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Daiwa Saltist STT30H reel

by Iain Graham

Shore angler Iain Graham was uncomfortable with larger casting multipliers until an imminent trip to South Africa forced his hand. Choosing the powerful Daiwa Saltist STT30H, his verdict is an unflappable reel that eats the roughest rough ground and big fish for breakfast.

Daiwa Saltist STT30H reelThe Daiwa Saltist range of multipliers has been around for a while now and their credentials are firmly established. Resilient and steadfast by most accounts, the Saltist STT30H has become a cornerstone of many rough ground anglers’ tackle, having knocked the likes of the Daiwa SLOSH reels down the pecking order, and relegated the old Abu 7000s and 7500s to a cobwebbed shelf in the shed.

Preparations for my recent jaunt to South Africa flagged the need for strong reels that could handle big fish and long casting with big old lumps of bait. My normal fishing multipliers were adjudged too small and meek to cope with such strains, and I had little choice other than to break out the credit card out. But first I chased down opinions from other anglers, and the weight of favour heaped high on the Saltist STT30H was impossible to ignore.

I am not an avid fan of large reels for shore work unless there is just nothing else for it. I already have Daiwa SL20 and SL30 reels in my arsenal, but I normally opt to fish with the smaller Penn 525 reels because they are neat, fast and relatively robust. Privately, I worried that the Saltist STT30H would be too big for me, and I arranged to have a few casts with a one at a local casting day. The reel belonged to a friend and was worse than well used… it actually looked like it had been used to hammer nails in planks of wood! It was only three-quarters filled with rope-like 0.50mm line, the frame was caked in dried bait and it sported a liberal covering of sand to boot. I was fearful of hitting it too hard and thing exploding in my teeth, but I went for it anyway – and wow… was it sweet! It was silent and smooth, and I was quickly convinced that a couple of shiny new Saltist reels were exactly what I needed.

Daiwa Saltist STT30H reel on the rod

In the weeks that followed the entire Scotland international shore team tooled up with Daiwa STT30H and STT20H reels confident that these could handle whatever was thrown at them. The narrower, neater 20H model is the baby brother of the 30H and would come into play if smaller fish were the target. We worked through several intense practice sessions prior to flying out to South Africa and team opinion was that these reels were just the dog’s clackers.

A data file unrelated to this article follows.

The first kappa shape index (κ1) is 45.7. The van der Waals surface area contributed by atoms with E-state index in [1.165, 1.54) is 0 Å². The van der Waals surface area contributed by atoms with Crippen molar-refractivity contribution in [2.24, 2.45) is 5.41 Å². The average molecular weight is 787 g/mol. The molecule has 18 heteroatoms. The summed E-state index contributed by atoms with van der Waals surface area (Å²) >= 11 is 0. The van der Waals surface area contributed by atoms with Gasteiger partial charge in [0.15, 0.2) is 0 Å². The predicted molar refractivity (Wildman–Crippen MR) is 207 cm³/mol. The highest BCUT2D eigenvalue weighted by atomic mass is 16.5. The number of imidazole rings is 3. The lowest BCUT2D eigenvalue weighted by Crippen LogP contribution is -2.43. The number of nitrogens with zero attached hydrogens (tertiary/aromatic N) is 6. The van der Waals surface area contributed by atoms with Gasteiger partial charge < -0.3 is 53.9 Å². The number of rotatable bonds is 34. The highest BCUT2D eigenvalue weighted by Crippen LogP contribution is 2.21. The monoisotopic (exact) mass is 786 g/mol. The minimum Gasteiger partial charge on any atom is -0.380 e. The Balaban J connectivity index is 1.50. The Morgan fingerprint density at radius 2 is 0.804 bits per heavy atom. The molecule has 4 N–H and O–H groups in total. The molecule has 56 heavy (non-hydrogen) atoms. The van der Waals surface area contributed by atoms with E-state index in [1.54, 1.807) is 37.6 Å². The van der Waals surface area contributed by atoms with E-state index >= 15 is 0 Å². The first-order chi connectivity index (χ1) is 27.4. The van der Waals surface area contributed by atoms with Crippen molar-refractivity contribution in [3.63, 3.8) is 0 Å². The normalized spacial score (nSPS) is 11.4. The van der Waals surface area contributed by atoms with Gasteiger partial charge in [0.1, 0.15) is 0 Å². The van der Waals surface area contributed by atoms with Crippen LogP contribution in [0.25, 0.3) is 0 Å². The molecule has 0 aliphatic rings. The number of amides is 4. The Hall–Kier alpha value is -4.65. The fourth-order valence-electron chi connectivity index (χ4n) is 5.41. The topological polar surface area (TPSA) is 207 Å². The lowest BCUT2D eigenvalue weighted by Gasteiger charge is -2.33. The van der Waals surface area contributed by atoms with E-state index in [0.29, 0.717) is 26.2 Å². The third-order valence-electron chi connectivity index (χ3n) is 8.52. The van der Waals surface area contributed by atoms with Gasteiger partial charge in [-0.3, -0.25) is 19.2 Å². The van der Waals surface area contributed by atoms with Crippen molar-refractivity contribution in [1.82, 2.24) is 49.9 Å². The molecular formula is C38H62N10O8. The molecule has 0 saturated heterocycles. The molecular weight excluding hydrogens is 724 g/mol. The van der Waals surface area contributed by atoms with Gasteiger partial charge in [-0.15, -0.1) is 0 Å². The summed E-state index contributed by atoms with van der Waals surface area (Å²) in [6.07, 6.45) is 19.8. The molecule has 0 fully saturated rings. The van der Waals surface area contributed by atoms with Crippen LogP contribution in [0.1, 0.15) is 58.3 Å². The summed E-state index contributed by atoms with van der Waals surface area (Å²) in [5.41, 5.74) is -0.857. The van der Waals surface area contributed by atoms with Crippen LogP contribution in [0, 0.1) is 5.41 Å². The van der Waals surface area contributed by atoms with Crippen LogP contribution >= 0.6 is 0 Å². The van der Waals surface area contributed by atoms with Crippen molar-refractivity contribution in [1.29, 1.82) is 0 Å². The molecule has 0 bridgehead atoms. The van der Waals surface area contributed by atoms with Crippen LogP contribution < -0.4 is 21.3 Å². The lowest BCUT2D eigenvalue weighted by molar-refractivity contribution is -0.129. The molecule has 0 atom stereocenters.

Packs Positive Punches

The Saltist STT30H body is not as large as its SLOSH cousins (SL30SH, SL30SHV and SLX30SHA) and does not suffer certain ungainly issues symptomatic of bigger reels. Ideally suited to running lines of 0.45mm or more, the STT30H’s compact design means even someone with small hands can achieve a good thumb grip on the spool. The large spool release lever is operated manually, and there is no danger of casting momentum forcing the handle forward and unsolicited spool engagement. The spool tension knob is located behind the meaty star drag wheel and easy to access/operate, while the meaty reel seat is screwed to the rigid one-piece frame at four points, with no fragile tack welds or weak points. Other features include a large and very stable power handle, and good centrifugal brakes. The drag is one of the best I have used: it’s super smooth, and when tightened down provides consistent line release without that horrid jerking affliction that some drags suffer from. The silver finish is attractive enough but it does score easily if the reel is worked hard.

Daiwa Saltist STT30H reel star drag

Several months on, I must concede that I am an more at ease with larger reels, something that I must give credit to the STT30H for. I found the Saltist STT30H an absolute pleasure to use. Smooth in all respects, with the boon of increased line capacity for use with heavier/thicker diameter lines… and it casts damn well too! The reel eats the rough rough ground and big fish for breakfast and has therefore been granted permanency in my tackle box.

Nitpicks and Upgrades

There is little that the STT30H can be marked down for but a nitpicker like me can always find a niggle or two. The ratchet (clicker) functionality doesn’t score full marks as I feel it’s a little lightweight for a reel of this ilk. The ratchet button and internals are chunky enough, but for me, it needs more resistance, more ‘clunk’ and more pronounced ‘click’ if you will. This can be achieved with manual tinkering but interference should not be necessary.

Daiwa Saltist STT30H reel free spool release

For the magnetic brake enthusiast there are several aftermarket conversions available that replace the clicker with a single neodium knobby magnet. With these there is no need to drill a cherished reel, therefore reverting back to the stock configuration is always an option.

As I’ve said already, the exterior silver paintwork doesn’t withstand much of a battering but this is of no real consequence to me because mechanical reliability and failsafe operability are what really matters. All things considered the Daiwa STT30H is an unshakeable workhorse than runs roughshod over the competition ponies. The STT30H and smaller STT20H carry RRPs of £185 but both can be purchased online for under £170 if you hunt around and short of the 2011 VAT hike.

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